And there’s a list to be made by someone ranking Amy Ryan’s true-crime projects. (Ryan is not in The Staircase — YET — but did play Firth’s character’s wife in Devil’s Knot, among others.) Is that someone you? Scroll down to our contact info and pitch us! (Or just let us know if this should be a recurring feature — I do keep a running list of potential rankees a la Peter Sarsgaard — and if so, whom we should tackle.) — SDB

Via our esteemed colleague Margaret Howie comes a Cosmo UK piece from March of this year on a 24-year-old who stole tens of thousands thanks to a gambling addiction. Author Kate Hollowood is focused more broadly on the gambling industry’s 1) increased focus on women as a “customer base” and 2) failure to pay anything but lip service to the idea that said industry is exploiting vulnerable demographics. The article also includes pro-active links to support for readers who think they might have or develop a gambling problem.

Gambling’s role in the wider culture is one I’ve had on my mind a great deal lately; here in the States, ads for online sportsbooks have nearly taken over in-game advertising during live baseball — and a handful of regional networks have rebranded from, like, Fox Sports 6 to the Bally’s Regional Payday Loan Dystopia. (Joking! Satire! Don’t sue me, Bally’s!) You don’t have to know fuck-all about baseball to know that the sport has made a self-righteous spectacle out of excluding Pete Rose, who literally has the most hits of all time, from its Hall of Fame. You probably know, even if only vaguely, who Shoeless Joe is. That this is occurring in and around a sport whose gatekeepers perch on such very high horses indeed on questions like steroid use…I mean, I’m a “slap an asterisk where his head would be on the plaque and let ’im in already” guy, so the hypocrisy — especially from ESPN commentators, glibly blathering about unwritten rules while a literal line ticker is unspooling under them onscreen — is galling.

But the real story, for our purposes anyway, is probably yet to unfold, an alarm another esteemed colleague, Craig Calcaterra, has sounded numerous times since the beginning of the 2021 season. Major League Baseball clearly has no problem tweaking itself to provide a more gambling-friendly “product,” and I have numerous rants about Manfredball on tap which I will spare you, but Calcaterra’s point is that, when you have this much money on the line on the corporate side, and this kind of addiction-prone behavior being retailed, you will see felonies. You will see officials compromised, you will see games thrown, you will see even more players getting dinged for banned substances and drugs of abuse, you’ll see blackmail…it will get bad. It will not take long, either.

This wolf has been at the door since time immemorial. Inviting it in, naming it “Fanduel,” and letting it eat from a dog bowl doesn’t make it a dog. — SDB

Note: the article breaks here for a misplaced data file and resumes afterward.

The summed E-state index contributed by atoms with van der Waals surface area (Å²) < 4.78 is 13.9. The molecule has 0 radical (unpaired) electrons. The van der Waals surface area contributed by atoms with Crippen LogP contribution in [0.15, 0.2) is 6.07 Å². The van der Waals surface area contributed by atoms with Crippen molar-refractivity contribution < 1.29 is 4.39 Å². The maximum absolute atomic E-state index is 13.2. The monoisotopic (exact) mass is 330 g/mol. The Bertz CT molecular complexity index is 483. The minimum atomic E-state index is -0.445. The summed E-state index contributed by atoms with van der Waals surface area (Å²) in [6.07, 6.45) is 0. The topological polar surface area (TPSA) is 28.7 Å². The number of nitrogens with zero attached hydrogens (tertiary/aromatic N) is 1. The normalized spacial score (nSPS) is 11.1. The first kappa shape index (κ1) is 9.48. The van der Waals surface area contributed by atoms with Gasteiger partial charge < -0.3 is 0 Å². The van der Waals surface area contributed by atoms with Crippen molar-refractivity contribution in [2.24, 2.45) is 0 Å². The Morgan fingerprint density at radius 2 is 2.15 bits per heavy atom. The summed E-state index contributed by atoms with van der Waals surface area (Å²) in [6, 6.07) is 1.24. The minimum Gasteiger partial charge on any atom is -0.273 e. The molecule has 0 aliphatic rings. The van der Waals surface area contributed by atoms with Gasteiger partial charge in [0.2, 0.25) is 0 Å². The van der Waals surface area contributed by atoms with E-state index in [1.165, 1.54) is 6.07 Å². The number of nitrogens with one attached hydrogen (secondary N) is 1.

Thanks for picking my June bonus review topic — the Missing on 9/11 podcast. The pod debuted last week, and unpacks the September 10, 2001 (or WAS it?) disappearance of Dr. Sneha Anne Philip, whose case has haunted me on and off since I read Mark Fass’s feature on it 15 years ago in New York. Here’s where it grabs me every time I read it:

Sneha was supposed to call when she stayed out late, and she hadn’t. Again. [Sneha’s husband, Ron Lieberman] petted Figa and Kali and went to bed. He had to leave for work by 6:30 A.M.

When his alarm clock went off Tuesday morning, Sneha still wasn’t home. Ron was irritated, though still not particularly worried. Perhaps she’d spent the night at Annu’s place a few blocks away or ended up in the West Village with her brother John—she did that sometimes. Resolving to talk to Sneha once more about her habit of staying out all night without checking in, he sleepily made his way to the Bowling Green subway station, where he caught an uptown 5 train in time for his 8 A.M. meeting at Jacobi in the Bronx.

It’s not that Philip stayed out all night and didn’t call, “Again.”; it’s not how I run the game, but it seemed to have worked for them…it’s how easy it still is in this city, in this life, to bob under the surface and never come up. How much space there still is in between noticings — never mind on that particular day, on which I received countless emails and phone calls expressing relief that I was safely in Toronto and out of harm’s way, when in fact I’d not only returned to Manhattan for a work thing but was downtown that morning. And how do you begin to investigate a possible homicide that maybe took place, but maybe didn’t, the day before 9/11? I mean, how many times have you wondered in the middle of a vintage true-crime longread why you’d never heard of the case it’s about, only to clock the pub date as, like, July 27 of 2001?

Anyway, I’m intrigued by this one, and I’ll report back at month’s end! — SDB

Thursday on Best Evidence: YouTubers and amateur blundering. (That’s two different stories, heh.)